Last week I attended another painting workshop in the picturesque mountain setting of Estes Park, Colorado.  The master artist who led the workshop reminded me once again about all the similarities between painting and writing.  

  • First, we paint for the joy of painting.  
  • We choose a subject to paint that speaks to us.  
  • We have to ask ourselves “what is it about this subject that we love and want to express?”  

Writers, does this sound familiar?  

I’d spent days pouring over photos of potential subjects to paint.  I wanted to paint all of them, but which one should I start with?  Inexplicably, I kept returning to one photo–it wasn’t easy with its rocks and water, but it kept surfacing to the top of my pile.  

It’s the same in writing:  I have more ideas than I can ever possibly write.  I end up choosing the ones that won’t let me alone.  

Once I settled on my subject to paint, I set up my blank canvas, laid out my tools,  and…stared at the blank page–I mean, the blank canvas.  Oh good grief, what in the world was I thinking?!?  Who was I to think that I could possibly paint such a lovely scene and do it justice?  I didn’t have the skill set.  I was a fraud.  It was just a fluke that I’d ever painted anything before.  I couldn’t possibly do it again, and I had no idea where to start.  Which paints should I use?  What details should I include?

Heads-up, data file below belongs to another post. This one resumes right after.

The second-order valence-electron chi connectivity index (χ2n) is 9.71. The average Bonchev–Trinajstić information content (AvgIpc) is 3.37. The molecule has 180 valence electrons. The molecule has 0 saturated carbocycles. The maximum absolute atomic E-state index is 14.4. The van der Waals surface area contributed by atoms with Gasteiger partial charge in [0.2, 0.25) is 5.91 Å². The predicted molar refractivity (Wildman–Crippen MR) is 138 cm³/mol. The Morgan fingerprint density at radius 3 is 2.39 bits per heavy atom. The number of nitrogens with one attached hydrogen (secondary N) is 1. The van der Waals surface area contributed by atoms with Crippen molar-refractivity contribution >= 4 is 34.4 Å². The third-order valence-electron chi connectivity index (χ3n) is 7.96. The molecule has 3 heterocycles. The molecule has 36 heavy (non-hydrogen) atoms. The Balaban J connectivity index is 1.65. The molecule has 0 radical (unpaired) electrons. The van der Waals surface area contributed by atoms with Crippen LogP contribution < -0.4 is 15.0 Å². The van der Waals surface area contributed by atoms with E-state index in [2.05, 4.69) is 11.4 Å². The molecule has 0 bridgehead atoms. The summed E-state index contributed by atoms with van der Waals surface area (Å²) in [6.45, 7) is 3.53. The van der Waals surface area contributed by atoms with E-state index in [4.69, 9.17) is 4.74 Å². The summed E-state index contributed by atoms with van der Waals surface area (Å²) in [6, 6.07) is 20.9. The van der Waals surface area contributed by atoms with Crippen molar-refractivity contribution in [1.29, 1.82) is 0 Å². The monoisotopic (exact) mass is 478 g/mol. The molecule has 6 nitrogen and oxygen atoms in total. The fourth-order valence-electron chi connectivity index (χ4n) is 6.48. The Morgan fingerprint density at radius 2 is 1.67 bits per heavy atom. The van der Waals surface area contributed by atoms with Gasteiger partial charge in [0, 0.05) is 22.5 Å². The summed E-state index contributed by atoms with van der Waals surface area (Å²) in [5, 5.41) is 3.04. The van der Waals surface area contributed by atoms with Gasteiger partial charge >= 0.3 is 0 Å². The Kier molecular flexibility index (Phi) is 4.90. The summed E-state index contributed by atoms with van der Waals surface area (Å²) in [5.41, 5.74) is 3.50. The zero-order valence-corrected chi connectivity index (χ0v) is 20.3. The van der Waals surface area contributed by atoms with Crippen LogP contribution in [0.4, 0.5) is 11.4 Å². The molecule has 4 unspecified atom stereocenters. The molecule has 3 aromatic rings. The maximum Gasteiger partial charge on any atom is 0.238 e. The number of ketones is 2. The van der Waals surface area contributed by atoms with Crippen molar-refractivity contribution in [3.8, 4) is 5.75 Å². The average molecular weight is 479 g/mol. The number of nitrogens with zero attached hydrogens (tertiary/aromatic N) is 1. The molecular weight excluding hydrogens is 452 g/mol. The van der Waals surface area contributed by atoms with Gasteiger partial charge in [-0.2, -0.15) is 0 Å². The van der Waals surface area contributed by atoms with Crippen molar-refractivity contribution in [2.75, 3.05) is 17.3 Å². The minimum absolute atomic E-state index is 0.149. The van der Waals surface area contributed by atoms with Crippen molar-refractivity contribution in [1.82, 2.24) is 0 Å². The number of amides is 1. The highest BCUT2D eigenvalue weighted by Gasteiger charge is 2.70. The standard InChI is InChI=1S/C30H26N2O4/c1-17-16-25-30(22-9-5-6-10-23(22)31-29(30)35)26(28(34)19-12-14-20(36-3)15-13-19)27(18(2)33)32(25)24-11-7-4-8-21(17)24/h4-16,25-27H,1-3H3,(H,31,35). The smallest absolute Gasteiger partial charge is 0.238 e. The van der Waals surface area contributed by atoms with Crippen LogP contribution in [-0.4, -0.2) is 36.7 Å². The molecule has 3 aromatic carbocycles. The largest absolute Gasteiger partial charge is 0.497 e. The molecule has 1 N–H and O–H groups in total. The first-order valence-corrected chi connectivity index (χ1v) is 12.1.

Yep, it’s the same in writing.  

The similarities go on and on, and it’s probably similar for all right-brain activities.  But there’s one very big difference for me:  

Painting is a hobby.  Writing is not a hobby.  

I’m a writer who likes to paint in my free time.  The key is “free time.”  Writing time, on the other hand, is necessary time that is carved into my clock and schedule, ahead of everything else.  Painting time is a reward for whenever I can squeeze it in.  Having a hobby gives me something to look forward to, but it’s a challenge to keep it under control!